For many professional ballet dancers, following the dream means a series of clear upward steps, from corps to soloist to principal. Until last year, you might have said that Nevada Ballet Theatre’s Alissa Dale was right on track.
A trainee with NBT in 2004, Dale got into the corps the next year and advanced to soloist in 2007. But in 2009, as NBT changed its artistic leadership, it also changed from a tiered company of principals, soloists and corps members to a 23-member ensemble of dancers, all equals—an unranked company.
Although staying with Nevada Ballet Theatre meant losing a title, Dale didn’t see herself as a casualty of the transition. “I’ve always been a fan of the ensemble system, so I was really excited,” she says. “It increases the competition, but it’s also an opportunity to work harder. You can’t take for granted where you stand in the company—you can be passed over if you sit back and don’t grab the reins. But that in turn increases your work ethic.”
Bucking the hierarchy laid out by the great European ballet institutions, more and more unranked companies are dotting the landscape of American ballet. The root of that model traces back to the “all-star, no star” Joffrey Ballet. “Robert Joffrey’s philosophy was that in a non-ranked company the strength lay in everyone, rather than resting on one or two featured artists,” says James Canfield, a Joffrey alumnus who took over the helm of NBT last year after serving as interim director for a year.
Famously egalitarian, Joffrey’s approach meant that his hard-working dancers might find themselves leading a ballet one night and dancing in the corps another. That sense of democracy is part of the rationale for unranked companies. “In a ranked company, everyone knows their place, so there’s an assuredness,” says Septime Webre, who has headed the unranked, 22-member Washington Ballet since 1999. “But in an unranked company, there’s a social mobility, shall we say?”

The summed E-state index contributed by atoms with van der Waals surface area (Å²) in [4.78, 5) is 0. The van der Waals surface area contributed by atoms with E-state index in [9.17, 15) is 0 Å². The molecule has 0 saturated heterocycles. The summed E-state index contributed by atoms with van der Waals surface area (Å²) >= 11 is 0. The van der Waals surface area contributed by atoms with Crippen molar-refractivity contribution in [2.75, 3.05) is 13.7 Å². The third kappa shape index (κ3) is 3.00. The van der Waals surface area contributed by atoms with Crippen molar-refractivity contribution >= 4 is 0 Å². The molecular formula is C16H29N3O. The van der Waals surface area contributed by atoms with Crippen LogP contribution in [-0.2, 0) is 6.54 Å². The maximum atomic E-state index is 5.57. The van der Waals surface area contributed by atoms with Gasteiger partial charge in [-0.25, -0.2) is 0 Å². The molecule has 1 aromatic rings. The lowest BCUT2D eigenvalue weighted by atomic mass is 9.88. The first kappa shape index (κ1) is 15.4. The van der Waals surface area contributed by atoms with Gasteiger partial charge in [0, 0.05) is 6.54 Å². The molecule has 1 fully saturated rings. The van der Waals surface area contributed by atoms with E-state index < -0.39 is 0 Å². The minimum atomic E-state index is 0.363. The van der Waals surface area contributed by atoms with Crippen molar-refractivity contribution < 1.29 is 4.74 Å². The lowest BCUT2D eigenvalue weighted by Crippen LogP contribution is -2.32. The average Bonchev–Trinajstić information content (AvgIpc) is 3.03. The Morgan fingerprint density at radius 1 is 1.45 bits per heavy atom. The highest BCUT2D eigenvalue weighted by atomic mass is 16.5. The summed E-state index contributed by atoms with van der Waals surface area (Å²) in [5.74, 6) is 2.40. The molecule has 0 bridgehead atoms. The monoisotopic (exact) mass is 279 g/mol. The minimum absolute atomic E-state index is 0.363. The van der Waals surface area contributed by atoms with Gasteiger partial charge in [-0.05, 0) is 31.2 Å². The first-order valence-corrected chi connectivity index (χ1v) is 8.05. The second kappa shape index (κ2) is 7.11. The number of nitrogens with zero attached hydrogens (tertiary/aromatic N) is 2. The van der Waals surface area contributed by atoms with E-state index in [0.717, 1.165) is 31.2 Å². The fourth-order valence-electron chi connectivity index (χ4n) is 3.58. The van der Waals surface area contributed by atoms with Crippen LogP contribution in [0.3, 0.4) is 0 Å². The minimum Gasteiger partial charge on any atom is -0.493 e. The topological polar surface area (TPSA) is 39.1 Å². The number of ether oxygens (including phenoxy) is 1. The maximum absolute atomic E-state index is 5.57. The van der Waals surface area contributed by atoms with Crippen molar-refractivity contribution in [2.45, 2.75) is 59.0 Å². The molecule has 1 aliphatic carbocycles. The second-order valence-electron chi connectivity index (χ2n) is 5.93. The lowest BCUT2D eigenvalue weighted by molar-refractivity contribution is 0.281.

It’s an approach that has its pluses and minuses. On the one hand, any dancer can earn a chance to shine in a leading role. But the lack of clear levels means that life becomes a daily competition with fellow dancers.
“There’s a sense of ‘on edge’ that you have to maintain,” says Travis Bradley, who is in his sixth season at Ballet Memphis. Bradley has also danced with the ranked Houston Ballet, but says he knew he wanted the opportunities available to small-company dancers. “Anytime a choreographer comes in, you can’t just rely on the advantage of status,” he says.
However, in many hierarchical companies, when a choreographer arrives to cast a new work, he or she is directed towards principals or soloists for leads. In an unranked company, every dancer has a shot. “When a stager or choreographer comes in, they’ll work with a huge group for a day, just to see how we move and who’s best for a role,” explains Nadia Iozzo, a dancer with the unranked Kansas City Ballet. “And the senior dancers in our company aren’t necessarily guaranteed those principal roles. But they’ve put in their years and they’ve reached a certain excellence in technique and artistry and that elevates their work.”
Which brings us to the question: Are all unranked companies really that egalitarian, or will certain dancers implicitly still have a better chance of being cast in leading roles than others?
“Inevitably, some will rise to the top,” says William Whitener, artistic director of the Kansas City Ballet and another Joffrey alum. “But when a choreographer picks dancers, there is generally an element of surprise, too.”
“You feel like no matter who got chosen for a role, it was always fair game for everyone,” says Dale, who found herself cast as Myrtha in Giselle one year and in Canfield’s ensemble-driven Jungle the next. “You can’t get complacent.”
Dorothy Gunther Pugh, who founded Ballet Memphis in 1986, says that her unranked company’s roster needs to be proportionally sized for its relatively small city—but also ready for the eclectic repertoire she’s building. “A ranked system is an inefficient model for our company’s strengths,” she says. “I need nimble, versatile people.”
“It’s a democratic model, and we live in a democracy,” says Pugh with some warmth. “I feel like we need to reflect our culture. There’s something very American about a more level playing field.”
Mary Ellen Hunt writes about dance and the arts for the San Francisco Chronicle.